Where the hell do you get "10 year old engine" ?Are you one of the people who think because the game started development in 2000 that that makes the engine 10 years old? The engine wasn't finished then. You don't date an engine to the moment work was started on it. When they first started working on the idea. the game originally ran on the WarCraft 3 engine. They realized that couldn't do what they wanted, so they scrapped it, and started working on a new engine. When you see video from 2001 of early gameplay footage, the engine wasn't even complete.And you also don't just replace an engine in a game. That would mean reworking everything. That would takes years. You want to wait almost as long as the original game's development for an expansion pack? You know one of the reasons Duke Nukem Forever never got released? Because they kept switching the engine. It started out on the Quake 2 engine. Then swiched to the Unreal engine when it came out. Then the Unreal Tournament engine, then, altho unannouced but I believe so, switched to the Unreal Tournament 2004 engine, then finally stopped at the Unreal Tournament 3 engine, I believe. Each time they switched, they had to completely redo everything (technically, they didn't have to redo everything each time, but they were trying to be perfectionists). They weren't happy just using a damn engine, they had to keep switching to the latest and greatest, and it kept pushing the game back.
12-31-2009 @ 9:06AM
In addition to what other people have said about the engine, I want to point out that although I can appreciate the desire for pretty, it's not what I play WoW for -- and if they were to upgrade to a higher end engine (like the one in Aion, for example), I would have to stop playing.I was able to play WoW reasonably capably (outside 25-man raiding) on an Intel GMA 950 chipset. I've upgraded since (for other reasons), but I'm still below the minimum requirements for something like Aion, despite having a brand new computer. (I did demo Aion once; it wasn't just a 'requirements on the box' thing, it really was unplayable.)I'm pretty sure that Blizzard is pretty aware of the computers that their 11 million subscribers (or insert any number of millions you want) are using, and is making sure the game continues to be playable for the majority of them. Gradual upgrades to poly counts are the way they're approaching it, and I think it's working well.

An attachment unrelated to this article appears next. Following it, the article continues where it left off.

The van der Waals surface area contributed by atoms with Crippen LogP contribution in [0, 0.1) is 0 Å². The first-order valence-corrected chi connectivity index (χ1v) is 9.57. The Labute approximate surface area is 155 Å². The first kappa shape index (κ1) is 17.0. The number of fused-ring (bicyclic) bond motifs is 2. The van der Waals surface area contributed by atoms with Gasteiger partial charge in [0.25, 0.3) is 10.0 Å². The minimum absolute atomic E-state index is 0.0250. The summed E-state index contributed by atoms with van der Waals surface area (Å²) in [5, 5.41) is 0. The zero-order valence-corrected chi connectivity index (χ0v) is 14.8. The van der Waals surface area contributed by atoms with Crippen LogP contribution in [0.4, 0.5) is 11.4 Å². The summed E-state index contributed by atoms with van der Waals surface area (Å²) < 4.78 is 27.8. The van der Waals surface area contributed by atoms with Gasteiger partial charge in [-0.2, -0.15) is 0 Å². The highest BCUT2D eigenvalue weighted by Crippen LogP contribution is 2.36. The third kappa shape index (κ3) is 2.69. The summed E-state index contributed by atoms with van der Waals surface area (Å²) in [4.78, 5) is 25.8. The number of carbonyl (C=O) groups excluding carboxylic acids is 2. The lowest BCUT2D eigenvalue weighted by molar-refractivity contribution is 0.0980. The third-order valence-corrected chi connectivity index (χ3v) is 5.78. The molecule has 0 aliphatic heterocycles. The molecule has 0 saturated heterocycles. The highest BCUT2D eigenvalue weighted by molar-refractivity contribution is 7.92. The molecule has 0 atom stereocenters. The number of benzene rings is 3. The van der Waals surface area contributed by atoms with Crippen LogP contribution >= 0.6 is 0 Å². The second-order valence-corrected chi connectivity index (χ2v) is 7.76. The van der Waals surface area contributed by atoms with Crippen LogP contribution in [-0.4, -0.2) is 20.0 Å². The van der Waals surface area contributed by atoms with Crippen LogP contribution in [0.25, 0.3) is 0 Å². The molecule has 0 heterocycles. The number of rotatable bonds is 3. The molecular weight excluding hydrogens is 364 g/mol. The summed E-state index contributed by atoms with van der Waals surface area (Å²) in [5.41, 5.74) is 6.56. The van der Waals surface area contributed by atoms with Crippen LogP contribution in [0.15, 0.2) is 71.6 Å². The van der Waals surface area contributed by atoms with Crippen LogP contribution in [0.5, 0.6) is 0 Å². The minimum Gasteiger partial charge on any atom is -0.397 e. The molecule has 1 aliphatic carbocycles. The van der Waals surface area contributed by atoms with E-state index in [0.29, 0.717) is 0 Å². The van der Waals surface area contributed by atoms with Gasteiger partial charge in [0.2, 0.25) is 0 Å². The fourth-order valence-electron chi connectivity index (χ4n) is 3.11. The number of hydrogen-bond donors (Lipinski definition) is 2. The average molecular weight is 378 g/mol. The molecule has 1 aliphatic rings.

12-31-2009 @ 9:07AM
My desire for a new engine is based largely on the very successful update that EVE Online performed about a year ago, which, AFAIK, did not take "years".And no, I am not one of these folks that thinks a new engine solves all the problems. IMO, a newer engine is more standard in it's design(IE it supports all the various formats of data the art might take) would make use of newer methods of handling the data in memory and could quite possibly improve the performance on lower end machines.Also, as was said before, the engine is the paper the story is written on, simply changing to a new one doesn't fix itself necessarily. But it does open up pathways that are simply unavailable now.
12-31-2009 @ 9:43AM
An engine overhaul and complete replacement are two different things. And forgive me, but a game that consists of mostly empty space and asteroids isn't exactly the hardest thing to upgrade. You can upgrade the individual models and achieve a good effect.Sony upgraded the original EverQuest, but they didn't replace the engine. Neither did they do so with EVE Online.
12-31-2009 @ 10:16AM
@Brian"Honestly I have an easier time with the suspension of disbelief when the content is a little less detailed, personally."I agree. I actually like the cartoonishness of Warcraft as compared to more "realistic" games like Warhammer. I credit the uncanny valley.http://en.wikipedia.org/wiki/Uncanny_valleyMy favorite quote from the wikipedia page:". . . a robot stuck inside the uncanny valley is no longer being judged by the standards of a robot doing a passable job at pretending to be human, but is instead being judged by the standards of a human doing a terrible job at acting like a normal person. "
12-31-2009 @ 10:18AM
The game actually does need an engine overhaul. Performance these days is really bad in a lot of areas (Onyxia with a lot of whelps up, for example, most of my guild can't do the Many Whelps achievement because it makes the game totally unplayable).They could do that without scrapping it and starting over, though.